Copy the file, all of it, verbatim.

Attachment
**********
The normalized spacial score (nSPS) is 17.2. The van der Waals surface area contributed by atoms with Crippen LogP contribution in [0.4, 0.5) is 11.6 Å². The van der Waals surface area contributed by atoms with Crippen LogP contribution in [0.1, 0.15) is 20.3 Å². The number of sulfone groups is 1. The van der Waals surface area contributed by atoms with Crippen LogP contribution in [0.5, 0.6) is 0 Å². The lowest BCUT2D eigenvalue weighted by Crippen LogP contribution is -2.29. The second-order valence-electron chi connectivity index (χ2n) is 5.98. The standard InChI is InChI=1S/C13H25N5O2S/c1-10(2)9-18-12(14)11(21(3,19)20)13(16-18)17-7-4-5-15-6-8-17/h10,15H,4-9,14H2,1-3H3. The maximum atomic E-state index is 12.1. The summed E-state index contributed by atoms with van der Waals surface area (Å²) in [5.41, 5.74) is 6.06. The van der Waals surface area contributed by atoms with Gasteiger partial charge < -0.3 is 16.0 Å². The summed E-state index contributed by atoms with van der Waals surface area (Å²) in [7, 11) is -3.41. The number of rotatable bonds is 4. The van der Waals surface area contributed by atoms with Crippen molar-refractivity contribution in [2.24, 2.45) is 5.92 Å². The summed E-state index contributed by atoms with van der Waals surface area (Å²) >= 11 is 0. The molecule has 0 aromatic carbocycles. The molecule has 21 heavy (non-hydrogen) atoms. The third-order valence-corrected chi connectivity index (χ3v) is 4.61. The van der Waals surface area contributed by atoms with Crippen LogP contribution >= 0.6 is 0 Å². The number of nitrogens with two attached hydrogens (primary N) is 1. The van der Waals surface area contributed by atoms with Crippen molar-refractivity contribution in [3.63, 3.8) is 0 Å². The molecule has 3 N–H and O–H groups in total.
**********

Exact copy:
The normalized spacial score (nSPS) is 17.2. The van der Waals surface area contributed by atoms with Crippen LogP contribution in [0.4, 0.5) is 11.6 Å². The van der Waals surface area contributed by atoms with Crippen LogP contribution in [0.1, 0.15) is 20.3 Å². The number of sulfone groups is 1. The van der Waals surface area contributed by atoms with Crippen LogP contribution in [0.5, 0.6) is 0 Å². The lowest BCUT2D eigenvalue weighted by Crippen LogP contribution is -2.29. The second-order valence-electron chi connectivity index (χ2n) is 5.98. The standard InChI is InChI=1S/C13H25N5O2S/c1-10(2)9-18-12(14)11(21(3,19)20)13(16-18)17-7-4-5-15-6-8-17/h10,15H,4-9,14H2,1-3H3. The maximum atomic E-state index is 12.1. The summed E-state index contributed by atoms with van der Waals surface area (Å²) in [5.41, 5.74) is 6.06. The van der Waals surface area contributed by atoms with Gasteiger partial charge < -0.3 is 16.0 Å². The summed E-state index contributed by atoms with van der Waals surface area (Å²) in [7, 11) is -3.41. The number of rotatable bonds is 4. The van der Waals surface area contributed by atoms with Crippen molar-refractivity contribution in [2.24, 2.45) is 5.92 Å². The summed E-state index contributed by atoms with van der Waals surface area (Å²) >= 11 is 0. The molecule has 0 aromatic carbocycles. The molecule has 21 heavy (non-hydrogen) atoms. The third-order valence-corrected chi connectivity index (χ3v) is 4.61. The van der Waals surface area contributed by atoms with Crippen LogP contribution >= 0.6 is 0 Å². The number of nitrogens with two attached hydrogens (primary N) is 1. The van der Waals surface area contributed by atoms with Crippen molar-refractivity contribution in [3.63, 3.8) is 0 Å². The molecule has 3 N–H and O–H groups in total.